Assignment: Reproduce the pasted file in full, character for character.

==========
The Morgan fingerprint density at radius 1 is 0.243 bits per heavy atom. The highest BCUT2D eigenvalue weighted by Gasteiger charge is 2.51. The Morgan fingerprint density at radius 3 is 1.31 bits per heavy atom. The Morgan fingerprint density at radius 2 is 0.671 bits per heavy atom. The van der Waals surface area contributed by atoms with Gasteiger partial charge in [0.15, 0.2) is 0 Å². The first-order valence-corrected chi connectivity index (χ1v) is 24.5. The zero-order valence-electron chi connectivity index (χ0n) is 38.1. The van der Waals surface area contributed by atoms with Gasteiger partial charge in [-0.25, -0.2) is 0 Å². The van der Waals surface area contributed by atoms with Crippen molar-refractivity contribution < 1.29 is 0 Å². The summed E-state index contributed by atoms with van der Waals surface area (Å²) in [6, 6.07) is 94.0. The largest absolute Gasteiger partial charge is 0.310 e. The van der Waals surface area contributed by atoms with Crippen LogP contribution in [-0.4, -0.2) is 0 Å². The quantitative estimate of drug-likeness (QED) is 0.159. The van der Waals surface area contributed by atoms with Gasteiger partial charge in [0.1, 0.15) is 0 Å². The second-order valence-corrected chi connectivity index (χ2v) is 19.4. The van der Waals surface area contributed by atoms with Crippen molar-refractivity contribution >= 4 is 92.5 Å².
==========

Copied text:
The Morgan fingerprint density at radius 1 is 0.243 bits per heavy atom. The highest BCUT2D eigenvalue weighted by Gasteiger charge is 2.51. The Morgan fingerprint density at radius 3 is 1.31 bits per heavy atom. The Morgan fingerprint density at radius 2 is 0.671 bits per heavy atom. The van der Waals surface area contributed by atoms with Gasteiger partial charge in [0.15, 0.2) is 0 Å². The first-order valence-corrected chi connectivity index (χ1v) is 24.5. The zero-order valence-electron chi connectivity index (χ0n) is 38.1. The van der Waals surface area contributed by atoms with Gasteiger partial charge in [-0.25, -0.2) is 0 Å². The van der Waals surface area contributed by atoms with Crippen molar-refractivity contribution < 1.29 is 0 Å². The summed E-state index contributed by atoms with van der Waals surface area (Å²) in [6, 6.07) is 94.0. The largest absolute Gasteiger partial charge is 0.310 e. The van der Waals surface area contributed by atoms with Crippen LogP contribution in [-0.4, -0.2) is 0 Å². The quantitative estimate of drug-likeness (QED) is 0.159. The van der Waals surface area contributed by atoms with Gasteiger partial charge in [0.1, 0.15) is 0 Å². The second-order valence-corrected chi connectivity index (χ2v) is 19.4. The van der Waals surface area contributed by atoms with Crippen molar-refractivity contribution >= 4 is 92.5 Å².